Belden, 59, spoke before an overflow crowd in the county commission chambers that included a who’s who of county officials and notables.
“I believe the growth and development of people is one of the highest callings of leadership,” Belden said, before asking tax collector employees and managers in attendance to stand.
First elected in 1998, Belden has won several awards for his office’s efficiency, including the 2008 Governor’s Sterling Award for Performance Excellence — the first tax collector’s office and the first organization in Hillsborough County to receive the honor.
Belden followed that up in 2011 when his office received the Governor’s Sustained Performance Excellence Award. The office has maintained a 96 percent customer satisfaction rate since for the past eight years based on customer surveys of 100,000 people. At the same time, 97 percent of the office’s employees said they were satisfied with their jobs.
Belden, a Republican, receives $159,203 a year as tax collector, an amount set by state statutes governing constitutional officers.
“You have a model office and exemplary customer service. Every county office should run with your level of efficiency,” Commissioner Ken Hagan said. “You are an inspiration to all elected officials and it’s an honor to call you a friend.”
Commissioner Les Miller, the only board member who is black, credited Belden with building an office with a high proportion of minority employees.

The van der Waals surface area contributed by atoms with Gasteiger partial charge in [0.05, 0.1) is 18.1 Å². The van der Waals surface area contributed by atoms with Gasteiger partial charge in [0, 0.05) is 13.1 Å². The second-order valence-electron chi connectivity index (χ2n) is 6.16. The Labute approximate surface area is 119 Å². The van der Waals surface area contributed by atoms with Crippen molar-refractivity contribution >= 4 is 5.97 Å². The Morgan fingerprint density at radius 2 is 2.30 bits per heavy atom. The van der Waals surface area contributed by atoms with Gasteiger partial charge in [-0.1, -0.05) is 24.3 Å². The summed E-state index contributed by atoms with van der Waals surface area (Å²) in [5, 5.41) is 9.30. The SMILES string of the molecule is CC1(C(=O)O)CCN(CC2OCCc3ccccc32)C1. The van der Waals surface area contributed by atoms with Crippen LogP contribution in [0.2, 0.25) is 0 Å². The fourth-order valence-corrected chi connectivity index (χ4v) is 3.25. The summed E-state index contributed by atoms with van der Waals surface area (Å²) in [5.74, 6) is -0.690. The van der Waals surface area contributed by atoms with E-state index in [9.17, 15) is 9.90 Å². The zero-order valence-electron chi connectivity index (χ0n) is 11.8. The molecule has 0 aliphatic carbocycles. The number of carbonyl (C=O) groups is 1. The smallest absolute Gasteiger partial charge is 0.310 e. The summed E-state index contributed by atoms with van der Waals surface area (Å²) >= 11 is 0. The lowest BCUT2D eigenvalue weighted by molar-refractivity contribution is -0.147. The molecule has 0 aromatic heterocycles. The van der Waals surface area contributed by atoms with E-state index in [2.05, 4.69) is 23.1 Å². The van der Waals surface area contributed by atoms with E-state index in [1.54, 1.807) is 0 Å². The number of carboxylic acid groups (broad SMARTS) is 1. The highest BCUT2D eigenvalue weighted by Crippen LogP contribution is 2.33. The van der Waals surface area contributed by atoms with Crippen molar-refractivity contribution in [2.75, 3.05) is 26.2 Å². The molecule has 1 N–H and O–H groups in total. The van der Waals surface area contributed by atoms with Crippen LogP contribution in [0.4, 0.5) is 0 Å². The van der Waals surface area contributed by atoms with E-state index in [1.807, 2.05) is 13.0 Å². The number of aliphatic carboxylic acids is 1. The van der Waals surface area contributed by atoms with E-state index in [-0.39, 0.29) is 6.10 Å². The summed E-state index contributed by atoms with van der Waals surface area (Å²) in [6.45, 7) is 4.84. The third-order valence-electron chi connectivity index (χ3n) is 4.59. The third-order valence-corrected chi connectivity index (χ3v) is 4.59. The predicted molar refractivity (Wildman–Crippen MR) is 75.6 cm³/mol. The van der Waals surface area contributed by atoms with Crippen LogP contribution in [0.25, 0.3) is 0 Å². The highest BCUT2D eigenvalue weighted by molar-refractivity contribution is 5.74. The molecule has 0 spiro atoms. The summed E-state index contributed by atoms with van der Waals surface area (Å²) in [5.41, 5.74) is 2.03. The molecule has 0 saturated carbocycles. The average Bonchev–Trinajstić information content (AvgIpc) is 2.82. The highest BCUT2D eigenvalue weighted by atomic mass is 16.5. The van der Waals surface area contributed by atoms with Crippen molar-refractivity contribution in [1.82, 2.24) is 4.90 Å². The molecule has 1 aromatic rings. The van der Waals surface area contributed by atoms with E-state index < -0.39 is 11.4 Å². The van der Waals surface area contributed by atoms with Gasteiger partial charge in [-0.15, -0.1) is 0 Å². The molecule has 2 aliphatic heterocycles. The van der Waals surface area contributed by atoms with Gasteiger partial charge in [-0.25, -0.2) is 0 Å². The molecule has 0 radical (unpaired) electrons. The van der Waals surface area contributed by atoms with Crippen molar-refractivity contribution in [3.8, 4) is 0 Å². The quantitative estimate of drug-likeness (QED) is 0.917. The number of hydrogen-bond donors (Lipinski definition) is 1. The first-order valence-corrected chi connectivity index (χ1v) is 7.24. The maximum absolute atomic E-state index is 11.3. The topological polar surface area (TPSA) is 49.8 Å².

“Half of your staff are minorities and they are all satisfied with their jobs because they now work for a great guy,” Miller said.
Belden drew a distinction between local government and federal government, expressing disappointment at the growing partisanship in Washington. Ideally, he said, “our differences should bring us together.”
“I want to thank Hillsborough County government and the constitutional officers for putting people before political beliefs,” Belden said.
The county commission established the Ellsworth G. Simmons Good Government Award in 1996, to be presented each year to a person or persons who help improve government through leadership and vision.
The first recipient was the late congressman Sam Gibbons. Others have included Judge E.J. Salcines and former county commissioner, elections supervisor and Tampa Mayor Pam Iorio.